[Editor's Note: OnTheSnow will feature a special question and answer section focusing weather starting today and extending each day through the end of January. OnTheSnow will take a question from a reader and present it to Colorado-based meteorologist Joel Gratz and post his answer on Facebook and OnTheSnow.com. Do you have a burning question you've always wanted to ask? Just post it in a comment here or on our Facebook page and we'll toss your name into the hat.]
Where does snow come from?
- Mitch Davison
Great question Mitch. Everyone it seems always talks about storms, and wind direction, and highways shutting down and stocking up on food, duct tape and toilet paper before a big blizzard, but nobody really talks about how snow is formed. Thanks for asking!
To keep things simple I'll frame the answer in the form a recipe for creating snow. Here it goes!
1. Add Moisture. All types of precipitation start out as moisture and we can get it in a number of ways. One example is when wind blows over the ocean or other large bodies of water (like the Great Lakes) and pulls moisture into the air. Another way is when moisture evaporates over large lad areas. (Just because the middle part of the U.S. is far from an ocean or large body of water, it doesn't mean there's no moisture there.) Even plants and other ground vegetation retain moisture, and some of that moisture evaporates as well.
2. Lift the moist air. When air is lifted, it expands and cools, and this is the beginning of snow. There are many ways to lift moist air. One very powerful force is when wind hits a mountain and is forced to rise up and over the mountains. In other cases, air is lifted by some invisible forces near the center of storms or under the jet stream. These "invisible forces" pop out of very complex physics equations, so we'll hold off on the gory details.
3. Ensure the air is cold. This might seem obvious, but it takes cold temperatures to ensure that the moisture in the air turns to snow and not rain. Around the middle to top of the cloud way above your head, air temperatures must be colder than about 15F (-10C) to ensure snowflakes are created. If the temperatures are colder than freezing, but warmer than 15F, sometimes freezing drizzle can form which is just small liquid water drops that fall from the sky and freeze immediately upon contacting a surface (power line, car, road, grass, etc).
4. Use dust particles. Oddly enough, snowflakes start as tiny dust particles, which serve as the nucleus (or center) of the snowflake. Dust particles always exist in the air, though there are more particles over land than over the oceans.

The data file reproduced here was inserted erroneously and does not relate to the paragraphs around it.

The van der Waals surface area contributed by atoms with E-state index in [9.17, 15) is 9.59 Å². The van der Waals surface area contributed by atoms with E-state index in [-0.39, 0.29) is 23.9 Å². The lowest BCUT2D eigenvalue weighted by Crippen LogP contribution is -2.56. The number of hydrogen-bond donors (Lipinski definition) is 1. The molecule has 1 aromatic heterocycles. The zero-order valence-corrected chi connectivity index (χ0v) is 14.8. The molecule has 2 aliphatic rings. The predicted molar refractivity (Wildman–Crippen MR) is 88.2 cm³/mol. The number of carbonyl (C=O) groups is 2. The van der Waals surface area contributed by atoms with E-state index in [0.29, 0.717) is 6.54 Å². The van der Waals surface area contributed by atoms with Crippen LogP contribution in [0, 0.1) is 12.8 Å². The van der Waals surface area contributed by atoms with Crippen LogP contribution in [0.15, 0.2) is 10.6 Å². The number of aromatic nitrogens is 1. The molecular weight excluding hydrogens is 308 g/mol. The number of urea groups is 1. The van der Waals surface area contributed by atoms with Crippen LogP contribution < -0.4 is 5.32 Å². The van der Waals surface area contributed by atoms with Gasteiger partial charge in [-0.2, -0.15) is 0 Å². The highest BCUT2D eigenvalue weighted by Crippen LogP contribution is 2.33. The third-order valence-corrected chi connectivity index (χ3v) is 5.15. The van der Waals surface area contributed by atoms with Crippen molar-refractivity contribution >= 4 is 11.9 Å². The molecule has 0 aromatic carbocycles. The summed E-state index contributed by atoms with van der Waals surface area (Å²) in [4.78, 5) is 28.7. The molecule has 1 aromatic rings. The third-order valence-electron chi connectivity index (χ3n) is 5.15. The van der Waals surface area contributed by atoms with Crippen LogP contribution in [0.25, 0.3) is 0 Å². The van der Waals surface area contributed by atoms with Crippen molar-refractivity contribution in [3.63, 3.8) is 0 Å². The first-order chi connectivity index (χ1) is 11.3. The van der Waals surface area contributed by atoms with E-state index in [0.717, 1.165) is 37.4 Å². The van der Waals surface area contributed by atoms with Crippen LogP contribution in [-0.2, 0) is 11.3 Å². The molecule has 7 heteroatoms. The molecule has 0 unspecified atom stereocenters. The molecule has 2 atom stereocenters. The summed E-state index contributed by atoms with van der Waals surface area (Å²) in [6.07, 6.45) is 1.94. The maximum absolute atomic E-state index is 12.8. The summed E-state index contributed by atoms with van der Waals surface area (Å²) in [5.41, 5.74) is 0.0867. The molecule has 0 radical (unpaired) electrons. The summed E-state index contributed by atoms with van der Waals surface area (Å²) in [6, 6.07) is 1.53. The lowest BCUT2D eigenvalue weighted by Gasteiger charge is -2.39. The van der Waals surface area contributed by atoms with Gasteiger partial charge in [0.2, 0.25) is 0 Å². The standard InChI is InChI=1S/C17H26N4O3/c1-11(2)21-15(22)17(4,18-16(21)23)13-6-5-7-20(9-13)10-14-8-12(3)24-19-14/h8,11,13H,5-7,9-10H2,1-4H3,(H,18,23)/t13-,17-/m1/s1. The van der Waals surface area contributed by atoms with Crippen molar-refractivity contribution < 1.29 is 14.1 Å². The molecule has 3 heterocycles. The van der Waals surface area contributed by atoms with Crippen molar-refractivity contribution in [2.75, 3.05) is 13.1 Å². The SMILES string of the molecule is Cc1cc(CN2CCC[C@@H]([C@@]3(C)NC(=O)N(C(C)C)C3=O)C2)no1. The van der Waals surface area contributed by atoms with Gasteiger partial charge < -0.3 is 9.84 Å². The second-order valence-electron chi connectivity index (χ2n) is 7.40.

5. Attach the moisture to the dust. This is the most important step! Right now, we have moisture in the air and dust particles, and now we need to put them together. The moisture in the air comes in two forms: water vapor, which is an invisible gas, and small liquid water drops that are colder than 32F (but are not frozen). At this point, some of the liquid water drops freeze around the dust particle and at the same time some of the water vapor freezes directly onto the dust particles. And voila - a snow crystal is born!
Of course, this is the recipe for just one snowflake. To whip up a big snowstorm that dumps many inches (or feet!) of snow on a large area, you can imagine that you need to take this recipe and double it up about a zillion times. It takes a ton of snowflakes to drop the powder that most folks want to ski.
There are many different types of snowflakes and the shape of the flake is generally determined by a) how cold the air is, and b) how much moisture is in the air. As the picture shows, the biggest and best snowflakes are formed when the air in the cloud is about 5F (-15C) and the moisture is very high. These flakes are called "dendrites" and are just the fluffiest and most fun flakes around.
Enjoy your time on the hill!
Meteorologist Joel Gratz is the creator of www.ColoradoPowderForecast.com and is based in Boulder, CO.
The size and shape of snowflakes is determined by the temperature of the air and the amount of moisture in the air. The biggest (and best!) snowflakes are formed when the air in the cloud above you is about 5F and there is a ton of moisture. The bottom part of the graphic shows temperature (warmer to the left, colder to the right) and the side part of the graphic shows the amount of moisture, with more moisture toward the top and less toward the bottom. Graphic courtesy of snowcrystals.com and the excellent work of Kenneth G. Libbrecht.